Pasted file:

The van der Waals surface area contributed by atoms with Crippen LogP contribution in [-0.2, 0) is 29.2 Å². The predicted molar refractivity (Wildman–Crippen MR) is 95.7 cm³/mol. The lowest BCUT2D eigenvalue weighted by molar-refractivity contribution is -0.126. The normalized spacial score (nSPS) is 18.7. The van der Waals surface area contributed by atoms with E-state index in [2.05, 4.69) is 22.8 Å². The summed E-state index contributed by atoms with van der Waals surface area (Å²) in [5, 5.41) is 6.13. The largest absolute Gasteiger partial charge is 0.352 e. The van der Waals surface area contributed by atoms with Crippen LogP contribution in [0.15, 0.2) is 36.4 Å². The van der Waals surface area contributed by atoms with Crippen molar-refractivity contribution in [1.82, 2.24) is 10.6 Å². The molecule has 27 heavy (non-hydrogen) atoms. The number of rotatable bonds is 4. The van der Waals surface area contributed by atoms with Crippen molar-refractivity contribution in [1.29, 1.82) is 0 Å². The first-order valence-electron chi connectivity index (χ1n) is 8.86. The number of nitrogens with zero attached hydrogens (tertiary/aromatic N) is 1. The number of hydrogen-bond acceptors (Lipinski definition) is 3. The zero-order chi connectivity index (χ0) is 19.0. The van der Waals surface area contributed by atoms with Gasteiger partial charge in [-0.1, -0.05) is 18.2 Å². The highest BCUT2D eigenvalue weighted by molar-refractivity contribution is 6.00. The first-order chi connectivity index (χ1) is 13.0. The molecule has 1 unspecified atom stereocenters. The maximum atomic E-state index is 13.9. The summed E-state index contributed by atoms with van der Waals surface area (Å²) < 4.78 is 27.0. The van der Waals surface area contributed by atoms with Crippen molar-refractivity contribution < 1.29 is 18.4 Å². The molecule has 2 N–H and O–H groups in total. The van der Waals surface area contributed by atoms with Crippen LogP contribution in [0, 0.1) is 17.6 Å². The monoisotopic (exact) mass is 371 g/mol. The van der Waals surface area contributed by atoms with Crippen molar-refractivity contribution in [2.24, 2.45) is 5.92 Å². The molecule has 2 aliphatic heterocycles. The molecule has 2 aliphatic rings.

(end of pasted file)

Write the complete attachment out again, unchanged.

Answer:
The van der Waals surface area contributed by atoms with Crippen LogP contribution in [-0.2, 0) is 29.2 Å². The predicted molar refractivity (Wildman–Crippen MR) is 95.7 cm³/mol. The lowest BCUT2D eigenvalue weighted by molar-refractivity contribution is -0.126. The normalized spacial score (nSPS) is 18.7. The van der Waals surface area contributed by atoms with E-state index in [2.05, 4.69) is 22.8 Å². The summed E-state index contributed by atoms with van der Waals surface area (Å²) in [5, 5.41) is 6.13. The largest absolute Gasteiger partial charge is 0.352 e. The van der Waals surface area contributed by atoms with Crippen LogP contribution in [0.15, 0.2) is 36.4 Å². The van der Waals surface area contributed by atoms with Crippen molar-refractivity contribution in [1.82, 2.24) is 10.6 Å². The molecule has 27 heavy (non-hydrogen) atoms. The number of rotatable bonds is 4. The van der Waals surface area contributed by atoms with Crippen molar-refractivity contribution in [1.29, 1.82) is 0 Å². The first-order valence-electron chi connectivity index (χ1n) is 8.86. The number of nitrogens with zero attached hydrogens (tertiary/aromatic N) is 1. The number of hydrogen-bond acceptors (Lipinski definition) is 3. The zero-order chi connectivity index (χ0) is 19.0. The van der Waals surface area contributed by atoms with Gasteiger partial charge in [-0.1, -0.05) is 18.2 Å². The highest BCUT2D eigenvalue weighted by molar-refractivity contribution is 6.00. The first-order chi connectivity index (χ1) is 13.0. The molecule has 1 unspecified atom stereocenters. The maximum atomic E-state index is 13.9. The summed E-state index contributed by atoms with van der Waals surface area (Å²) < 4.78 is 27.0. The van der Waals surface area contributed by atoms with Crippen molar-refractivity contribution < 1.29 is 18.4 Å². The molecule has 2 N–H and O–H groups in total. The van der Waals surface area contributed by atoms with Crippen LogP contribution in [0, 0.1) is 17.6 Å². The monoisotopic (exact) mass is 371 g/mol. The van der Waals surface area contributed by atoms with Crippen molar-refractivity contribution in [2.24, 2.45) is 5.92 Å². The molecule has 2 aliphatic heterocycles. The molecule has 2 aliphatic rings.